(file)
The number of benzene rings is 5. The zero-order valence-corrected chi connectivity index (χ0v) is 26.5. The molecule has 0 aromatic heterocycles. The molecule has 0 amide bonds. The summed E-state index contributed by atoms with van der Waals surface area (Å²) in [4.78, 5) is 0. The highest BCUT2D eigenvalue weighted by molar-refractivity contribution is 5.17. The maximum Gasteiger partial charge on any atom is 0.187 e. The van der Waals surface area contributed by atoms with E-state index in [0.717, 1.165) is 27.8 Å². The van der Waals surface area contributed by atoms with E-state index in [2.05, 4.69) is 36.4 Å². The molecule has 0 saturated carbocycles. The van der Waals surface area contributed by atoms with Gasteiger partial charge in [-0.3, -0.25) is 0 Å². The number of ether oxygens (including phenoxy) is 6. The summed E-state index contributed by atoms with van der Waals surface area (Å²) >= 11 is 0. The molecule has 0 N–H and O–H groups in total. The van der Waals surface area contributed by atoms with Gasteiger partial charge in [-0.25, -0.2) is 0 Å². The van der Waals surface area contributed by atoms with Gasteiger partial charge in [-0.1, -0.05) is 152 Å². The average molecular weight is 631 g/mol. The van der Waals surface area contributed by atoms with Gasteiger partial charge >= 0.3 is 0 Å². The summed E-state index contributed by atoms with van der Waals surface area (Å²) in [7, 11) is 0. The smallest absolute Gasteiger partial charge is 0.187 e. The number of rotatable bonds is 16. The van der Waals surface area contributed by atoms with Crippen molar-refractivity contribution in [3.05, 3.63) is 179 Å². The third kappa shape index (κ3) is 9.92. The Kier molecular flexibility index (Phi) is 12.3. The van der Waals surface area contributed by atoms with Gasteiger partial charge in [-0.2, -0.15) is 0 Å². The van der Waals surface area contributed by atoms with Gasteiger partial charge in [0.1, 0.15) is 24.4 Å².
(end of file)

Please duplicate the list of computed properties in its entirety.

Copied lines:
The number of benzene rings is 5. The zero-order valence-corrected chi connectivity index (χ0v) is 26.5. The molecule has 0 aromatic heterocycles. The molecule has 0 amide bonds. The summed E-state index contributed by atoms with van der Waals surface area (Å²) in [4.78, 5) is 0. The highest BCUT2D eigenvalue weighted by molar-refractivity contribution is 5.17. The maximum Gasteiger partial charge on any atom is 0.187 e. The van der Waals surface area contributed by atoms with E-state index in [0.717, 1.165) is 27.8 Å². The van der Waals surface area contributed by atoms with E-state index in [2.05, 4.69) is 36.4 Å². The molecule has 0 saturated carbocycles. The van der Waals surface area contributed by atoms with Gasteiger partial charge in [-0.3, -0.25) is 0 Å². The number of ether oxygens (including phenoxy) is 6. The summed E-state index contributed by atoms with van der Waals surface area (Å²) >= 11 is 0. The molecule has 0 N–H and O–H groups in total. The van der Waals surface area contributed by atoms with Gasteiger partial charge in [-0.25, -0.2) is 0 Å². The van der Waals surface area contributed by atoms with Gasteiger partial charge in [-0.1, -0.05) is 152 Å². The average molecular weight is 631 g/mol. The van der Waals surface area contributed by atoms with Gasteiger partial charge >= 0.3 is 0 Å². The summed E-state index contributed by atoms with van der Waals surface area (Å²) in [7, 11) is 0. The smallest absolute Gasteiger partial charge is 0.187 e. The number of rotatable bonds is 16. The van der Waals surface area contributed by atoms with Crippen molar-refractivity contribution in [3.05, 3.63) is 179 Å². The third kappa shape index (κ3) is 9.92. The Kier molecular flexibility index (Phi) is 12.3. The van der Waals surface area contributed by atoms with Gasteiger partial charge in [-0.2, -0.15) is 0 Å². The van der Waals surface area contributed by atoms with Gasteiger partial charge in [0.1, 0.15) is 24.4 Å².